Mobile app market shows popularity in surprising areas

mobile app market confusion

Although mobile app development may be for specific regions they can still rank highly where they are not served.

The mobile app market can be a confusing place, and this trend has taken a new step up as applications have started showing up as having high ranks even in areas that they do not serve.

This situation has been observed in on-demand ridesharing, black car, and taxi services.

These applications, from companies such as Uber and Lyft, have been seeing extremely rapid growth in countries and cities around the world. However, the confusing element comes into play when it is noted that these ranks still rank very highly in mobile app markets in which their services are not yet available, such as Estonia, Nigeria, Kazakhstan, and Mongolia. While some are crediting these odd statistics to growth hacking, others feel that it must be a glitch. That said, a completely different explanation has also been offered.

This trend has led many to wonder if mobile app market data should be trusted.

mobile app market confusionA private company, M&A database CB Insights raised this question and conducted a data analysis regarding the popularity of different types of transportation services and their popularity in areas regardless of the fact that the mobile app development does not yet include service in those locations.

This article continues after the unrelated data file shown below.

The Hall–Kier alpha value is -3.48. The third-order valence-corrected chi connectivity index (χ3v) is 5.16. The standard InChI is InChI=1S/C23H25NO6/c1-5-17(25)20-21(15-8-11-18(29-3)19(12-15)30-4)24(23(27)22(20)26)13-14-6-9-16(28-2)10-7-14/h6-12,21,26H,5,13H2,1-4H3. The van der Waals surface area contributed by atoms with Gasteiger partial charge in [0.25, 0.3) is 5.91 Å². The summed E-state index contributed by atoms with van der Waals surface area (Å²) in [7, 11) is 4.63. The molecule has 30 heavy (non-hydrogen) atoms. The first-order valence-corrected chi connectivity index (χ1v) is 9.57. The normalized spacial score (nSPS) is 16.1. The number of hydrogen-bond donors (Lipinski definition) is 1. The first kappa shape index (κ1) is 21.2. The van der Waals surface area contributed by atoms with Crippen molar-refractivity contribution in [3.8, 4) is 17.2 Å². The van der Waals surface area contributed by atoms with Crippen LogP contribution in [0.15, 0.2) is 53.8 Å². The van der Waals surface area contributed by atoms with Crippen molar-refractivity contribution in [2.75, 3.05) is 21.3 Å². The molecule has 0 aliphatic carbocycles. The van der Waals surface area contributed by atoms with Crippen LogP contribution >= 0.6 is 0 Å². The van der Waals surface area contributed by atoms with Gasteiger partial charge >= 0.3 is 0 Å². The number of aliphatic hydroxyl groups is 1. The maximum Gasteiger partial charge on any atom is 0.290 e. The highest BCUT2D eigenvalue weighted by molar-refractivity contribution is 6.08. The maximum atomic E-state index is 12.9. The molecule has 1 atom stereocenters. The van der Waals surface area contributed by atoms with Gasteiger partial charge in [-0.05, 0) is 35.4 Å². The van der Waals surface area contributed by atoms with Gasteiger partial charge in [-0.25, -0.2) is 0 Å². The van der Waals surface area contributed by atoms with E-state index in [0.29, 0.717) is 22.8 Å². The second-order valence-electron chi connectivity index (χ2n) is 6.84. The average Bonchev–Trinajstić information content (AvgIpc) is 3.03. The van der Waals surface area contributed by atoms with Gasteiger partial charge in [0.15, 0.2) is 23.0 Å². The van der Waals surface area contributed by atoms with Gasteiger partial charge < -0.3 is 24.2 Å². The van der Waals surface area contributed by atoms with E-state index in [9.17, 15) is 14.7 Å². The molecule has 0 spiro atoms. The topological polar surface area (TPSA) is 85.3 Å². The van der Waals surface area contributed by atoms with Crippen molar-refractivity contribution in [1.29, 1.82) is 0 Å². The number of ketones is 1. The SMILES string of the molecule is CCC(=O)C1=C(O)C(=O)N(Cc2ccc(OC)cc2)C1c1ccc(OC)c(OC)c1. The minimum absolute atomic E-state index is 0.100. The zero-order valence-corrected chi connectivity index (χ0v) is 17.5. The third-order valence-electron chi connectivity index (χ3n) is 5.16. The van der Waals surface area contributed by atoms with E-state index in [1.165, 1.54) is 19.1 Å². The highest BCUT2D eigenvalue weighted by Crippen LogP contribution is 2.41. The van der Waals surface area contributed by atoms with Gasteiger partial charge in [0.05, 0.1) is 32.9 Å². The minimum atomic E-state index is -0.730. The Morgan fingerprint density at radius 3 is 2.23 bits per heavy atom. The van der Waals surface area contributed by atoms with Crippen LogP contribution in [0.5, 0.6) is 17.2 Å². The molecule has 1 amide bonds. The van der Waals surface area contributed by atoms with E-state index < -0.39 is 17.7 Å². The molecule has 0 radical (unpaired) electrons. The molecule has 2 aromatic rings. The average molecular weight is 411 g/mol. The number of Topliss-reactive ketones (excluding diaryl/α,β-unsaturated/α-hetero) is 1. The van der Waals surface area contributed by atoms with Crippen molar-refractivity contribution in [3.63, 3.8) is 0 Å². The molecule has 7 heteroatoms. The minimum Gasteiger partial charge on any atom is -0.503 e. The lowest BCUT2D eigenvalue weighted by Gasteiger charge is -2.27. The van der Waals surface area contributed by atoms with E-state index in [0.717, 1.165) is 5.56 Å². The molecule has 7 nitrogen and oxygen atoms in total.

The company’s post on its own blog indicated that “many of the largest players in the market are ranked (sometimes highly) even in countries where they don’t have a presence in.” For instance they gave the example that within the Nigerian travel category, Uber currently holds the 9th rank, despite the fact that they do not serve that country. A similar finding occurred in Barbados, where Lyft held the 94th spot, despite the fact that the website shows that it serves only the United States.

As of yet a firm conclusion regarding this question of mobile app market ranking and data has yet to be reached, but it does have many mobile marketing and analyst firms scrambling to go over their own figures as the numbers that had previously appeared to be trustworthy are now being called into question.

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